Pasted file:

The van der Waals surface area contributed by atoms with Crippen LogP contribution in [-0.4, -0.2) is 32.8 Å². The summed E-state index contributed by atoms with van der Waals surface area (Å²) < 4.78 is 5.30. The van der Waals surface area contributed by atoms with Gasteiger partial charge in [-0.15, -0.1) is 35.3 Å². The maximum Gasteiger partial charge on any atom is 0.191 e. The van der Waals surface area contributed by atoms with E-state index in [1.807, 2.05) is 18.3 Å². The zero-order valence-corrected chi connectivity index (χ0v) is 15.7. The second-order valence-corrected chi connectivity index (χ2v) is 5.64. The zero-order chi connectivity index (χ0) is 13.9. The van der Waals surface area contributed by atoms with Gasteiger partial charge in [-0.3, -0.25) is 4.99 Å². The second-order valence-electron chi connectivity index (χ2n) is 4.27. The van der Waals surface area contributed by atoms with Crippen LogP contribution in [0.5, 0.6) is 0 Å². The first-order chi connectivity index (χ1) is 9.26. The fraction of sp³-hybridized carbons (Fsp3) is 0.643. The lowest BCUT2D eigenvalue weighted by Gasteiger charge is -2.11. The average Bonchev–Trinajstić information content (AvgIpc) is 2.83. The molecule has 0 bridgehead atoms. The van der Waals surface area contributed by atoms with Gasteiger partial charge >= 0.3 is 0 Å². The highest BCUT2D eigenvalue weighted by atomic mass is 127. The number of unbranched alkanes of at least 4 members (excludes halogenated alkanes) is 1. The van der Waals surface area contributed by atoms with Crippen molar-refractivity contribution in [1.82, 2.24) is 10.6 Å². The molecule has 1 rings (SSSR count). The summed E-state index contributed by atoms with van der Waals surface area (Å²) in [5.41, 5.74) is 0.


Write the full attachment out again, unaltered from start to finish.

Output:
The van der Waals surface area contributed by atoms with Crippen LogP contribution in [-0.4, -0.2) is 32.8 Å². The summed E-state index contributed by atoms with van der Waals surface area (Å²) < 4.78 is 5.30. The van der Waals surface area contributed by atoms with Gasteiger partial charge in [-0.15, -0.1) is 35.3 Å². The maximum Gasteiger partial charge on any atom is 0.191 e. The van der Waals surface area contributed by atoms with E-state index in [1.807, 2.05) is 18.3 Å². The zero-order valence-corrected chi connectivity index (χ0v) is 15.7. The second-order valence-corrected chi connectivity index (χ2v) is 5.64. The zero-order chi connectivity index (χ0) is 13.9. The van der Waals surface area contributed by atoms with Gasteiger partial charge in [-0.3, -0.25) is 4.99 Å². The second-order valence-electron chi connectivity index (χ2n) is 4.27. The van der Waals surface area contributed by atoms with Crippen LogP contribution in [0.5, 0.6) is 0 Å². The first-order chi connectivity index (χ1) is 9.26. The fraction of sp³-hybridized carbons (Fsp3) is 0.643. The lowest BCUT2D eigenvalue weighted by Gasteiger charge is -2.11. The average Bonchev–Trinajstić information content (AvgIpc) is 2.83. The molecule has 0 bridgehead atoms. The van der Waals surface area contributed by atoms with Gasteiger partial charge >= 0.3 is 0 Å². The highest BCUT2D eigenvalue weighted by atomic mass is 127. The number of unbranched alkanes of at least 4 members (excludes halogenated alkanes) is 1. The van der Waals surface area contributed by atoms with Crippen molar-refractivity contribution in [1.82, 2.24) is 10.6 Å². The molecule has 1 rings (SSSR count). The summed E-state index contributed by atoms with van der Waals surface area (Å²) in [5.41, 5.74) is 0.